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The Best PS1 Games From Our Childhood

Our favourite childhood PlayStation 1 games

A seven year old me ran downstairs on Christmas morning to open a box. Inside was another, much heavier grey box with a strange opening and the letters “PS” on top. I had no idea what it was at the time. But it changed my life.

It’s been nearly 25 years since the PlayStation was first released. Even now there’s something beautiful about revisiting its blocky graphics and sometimes-failing soundtracks; back to the days when loading screens took forever but had awesome artwork and animation. Back in the days where games from films and TV programmes were actually decent. Back when it was cool to play games on your own…

Plus, let’s not forget the beautiful sound of the PlayStation starting up. I’m sure I wasn’t the only person to mimic it with, “byuuuuwoooiiiiibyuuuuuu… pishhwingggggdoobedoobedooodooobedoooo”


There were so many great, genre-defining games on PlayStation 1 that have helped shape games into what they are today. There were also plenty of not-so groundbreaking games that we still couldn’t help but love. With that, then, here are 10 of the best games on PS1 from our childhoods.



Playing as everyone’s favourite poltergeist, Casper the Friendly Ghost, Casper sees you trying to unlock doors, pick up objects and solve puzzles. In a strange, roof cut-off type view, you can explore the mansion, open chests and run like hell from other ghosts. I don’t remember the game too clearly but I certainly got plenty of entertainment out of it.

Lilo and Stitch

Lilo and Stitch-min

Running around as Stitch collecting Elvis Presley LPs and photos of fat people? Who doesn’t love that premise? Lilo and Stitch is lovely and was a great accompaniment to the Disney film. The music’s funky, the tone’s light-hearted, and it was just really fun and easy to play.

Ape Escape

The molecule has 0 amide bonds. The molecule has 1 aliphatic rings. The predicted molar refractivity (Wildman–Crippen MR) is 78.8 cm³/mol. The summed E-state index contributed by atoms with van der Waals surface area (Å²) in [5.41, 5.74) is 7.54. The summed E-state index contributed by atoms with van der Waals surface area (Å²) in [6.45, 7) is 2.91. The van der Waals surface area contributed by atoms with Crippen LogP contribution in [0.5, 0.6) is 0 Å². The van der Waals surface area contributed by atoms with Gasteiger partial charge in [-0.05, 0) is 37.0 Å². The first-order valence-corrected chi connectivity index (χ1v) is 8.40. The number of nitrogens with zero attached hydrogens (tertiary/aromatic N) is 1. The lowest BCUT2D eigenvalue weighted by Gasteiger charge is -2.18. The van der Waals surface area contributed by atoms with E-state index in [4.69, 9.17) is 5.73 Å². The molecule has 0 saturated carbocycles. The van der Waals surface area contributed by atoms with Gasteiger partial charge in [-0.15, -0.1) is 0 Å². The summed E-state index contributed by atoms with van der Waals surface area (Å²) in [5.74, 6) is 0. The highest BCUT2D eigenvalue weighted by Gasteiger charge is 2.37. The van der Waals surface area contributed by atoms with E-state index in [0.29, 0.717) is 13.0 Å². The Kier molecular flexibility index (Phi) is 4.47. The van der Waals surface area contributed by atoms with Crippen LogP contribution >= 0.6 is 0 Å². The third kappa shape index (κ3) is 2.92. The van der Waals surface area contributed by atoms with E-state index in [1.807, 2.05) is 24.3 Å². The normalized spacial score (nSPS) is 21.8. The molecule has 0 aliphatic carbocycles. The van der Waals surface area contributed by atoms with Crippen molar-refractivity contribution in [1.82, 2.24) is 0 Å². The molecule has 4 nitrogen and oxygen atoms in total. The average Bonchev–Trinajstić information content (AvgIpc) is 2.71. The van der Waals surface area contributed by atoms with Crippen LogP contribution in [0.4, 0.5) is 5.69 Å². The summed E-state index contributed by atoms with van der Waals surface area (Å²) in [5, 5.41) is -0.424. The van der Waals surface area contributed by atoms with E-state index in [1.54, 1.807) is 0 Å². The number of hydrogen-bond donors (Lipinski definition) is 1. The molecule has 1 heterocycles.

Ape Escape-min

I first played Ape Escape on a PlayStation demo disc from McDonalds (those were the days!) and thought it was awesome. You travelled through various worlds and literally caught apes that have escaped, by all manner of marvellous methods. You had a net to catch them in, but many other ridiculous gadgets to help you out, like the stun club, monkey radar and the RC car.

Monsters Inc: Scare Island

Monsters Inc PS1-min

Play as Mike and Sulley, collecting screams from children over a range of various landscapes; from Egyptian deserts to children’s playgrounds. No two levels were the same, and they were all extremely fun. The voice acting was good, the puzzles were enjoyable, both characters have unique abilities… Everything about this game was great, just like the Pixar film that it was based on.

Rugrats: Search for Reptar


I loved the films and TV series as a kid, and the game was equally as entertaining. Explore the Pickles’ house and take part in a series of minigames including minigolf, balloon popping and just generally causing havoc. At times these games were difficult and almost always they were downright trippy. Almost anything could happen next. One minute you’re a baby in a playpen, the next you’re on an alien spaceship running for your life. Rugrats: Search for Reptar was awesome!